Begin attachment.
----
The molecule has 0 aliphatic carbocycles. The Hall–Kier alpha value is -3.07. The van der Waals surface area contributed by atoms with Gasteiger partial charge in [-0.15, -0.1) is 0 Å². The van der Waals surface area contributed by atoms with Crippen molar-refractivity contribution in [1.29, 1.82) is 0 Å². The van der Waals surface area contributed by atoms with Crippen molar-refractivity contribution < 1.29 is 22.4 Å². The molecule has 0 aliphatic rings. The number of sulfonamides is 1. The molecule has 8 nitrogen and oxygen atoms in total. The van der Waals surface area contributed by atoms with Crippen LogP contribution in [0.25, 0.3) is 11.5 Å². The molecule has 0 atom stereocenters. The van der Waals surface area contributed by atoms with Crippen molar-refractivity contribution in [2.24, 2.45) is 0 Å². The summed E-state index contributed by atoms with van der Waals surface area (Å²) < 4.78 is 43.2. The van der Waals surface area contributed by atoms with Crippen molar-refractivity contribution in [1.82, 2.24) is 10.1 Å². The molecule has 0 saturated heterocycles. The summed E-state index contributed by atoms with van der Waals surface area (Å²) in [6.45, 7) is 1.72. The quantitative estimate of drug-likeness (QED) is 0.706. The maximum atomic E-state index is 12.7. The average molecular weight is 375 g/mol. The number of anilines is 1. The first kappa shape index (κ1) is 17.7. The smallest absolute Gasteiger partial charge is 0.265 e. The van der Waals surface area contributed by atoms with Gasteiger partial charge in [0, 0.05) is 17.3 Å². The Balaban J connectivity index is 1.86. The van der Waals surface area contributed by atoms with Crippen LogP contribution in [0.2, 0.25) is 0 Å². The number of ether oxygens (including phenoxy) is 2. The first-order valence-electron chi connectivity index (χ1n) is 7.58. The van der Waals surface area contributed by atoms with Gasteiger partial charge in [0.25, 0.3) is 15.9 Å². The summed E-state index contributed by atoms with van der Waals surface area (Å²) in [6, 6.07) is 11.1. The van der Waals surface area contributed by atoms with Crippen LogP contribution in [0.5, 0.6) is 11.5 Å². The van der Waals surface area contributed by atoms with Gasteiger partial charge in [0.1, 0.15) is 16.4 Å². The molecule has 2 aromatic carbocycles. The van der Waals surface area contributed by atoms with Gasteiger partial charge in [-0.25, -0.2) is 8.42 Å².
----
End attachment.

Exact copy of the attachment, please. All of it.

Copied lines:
The molecule has 0 aliphatic carbocycles. The Hall–Kier alpha value is -3.07. The van der Waals surface area contributed by atoms with Gasteiger partial charge in [-0.15, -0.1) is 0 Å². The van der Waals surface area contributed by atoms with Crippen molar-refractivity contribution in [1.29, 1.82) is 0 Å². The van der Waals surface area contributed by atoms with Crippen molar-refractivity contribution < 1.29 is 22.4 Å². The molecule has 0 aliphatic rings. The number of sulfonamides is 1. The molecule has 8 nitrogen and oxygen atoms in total. The van der Waals surface area contributed by atoms with Crippen LogP contribution in [0.25, 0.3) is 11.5 Å². The molecule has 0 atom stereocenters. The van der Waals surface area contributed by atoms with Crippen molar-refractivity contribution in [2.24, 2.45) is 0 Å². The summed E-state index contributed by atoms with van der Waals surface area (Å²) < 4.78 is 43.2. The van der Waals surface area contributed by atoms with Crippen molar-refractivity contribution in [1.82, 2.24) is 10.1 Å². The molecule has 0 saturated heterocycles. The summed E-state index contributed by atoms with van der Waals surface area (Å²) in [6.45, 7) is 1.72. The quantitative estimate of drug-likeness (QED) is 0.706. The maximum atomic E-state index is 12.7. The average molecular weight is 375 g/mol. The number of anilines is 1. The first kappa shape index (κ1) is 17.7. The smallest absolute Gasteiger partial charge is 0.265 e. The van der Waals surface area contributed by atoms with Gasteiger partial charge in [0, 0.05) is 17.3 Å². The Balaban J connectivity index is 1.86. The van der Waals surface area contributed by atoms with Crippen LogP contribution in [0.2, 0.25) is 0 Å². The number of ether oxygens (including phenoxy) is 2. The first-order valence-electron chi connectivity index (χ1n) is 7.58. The van der Waals surface area contributed by atoms with Gasteiger partial charge in [0.25, 0.3) is 15.9 Å². The summed E-state index contributed by atoms with van der Waals surface area (Å²) in [6, 6.07) is 11.1. The van der Waals surface area contributed by atoms with Crippen LogP contribution in [0.5, 0.6) is 11.5 Å². The van der Waals surface area contributed by atoms with Gasteiger partial charge in [0.1, 0.15) is 16.4 Å². The molecule has 2 aromatic carbocycles. The van der Waals surface area contributed by atoms with Gasteiger partial charge in [-0.25, -0.2) is 8.42 Å².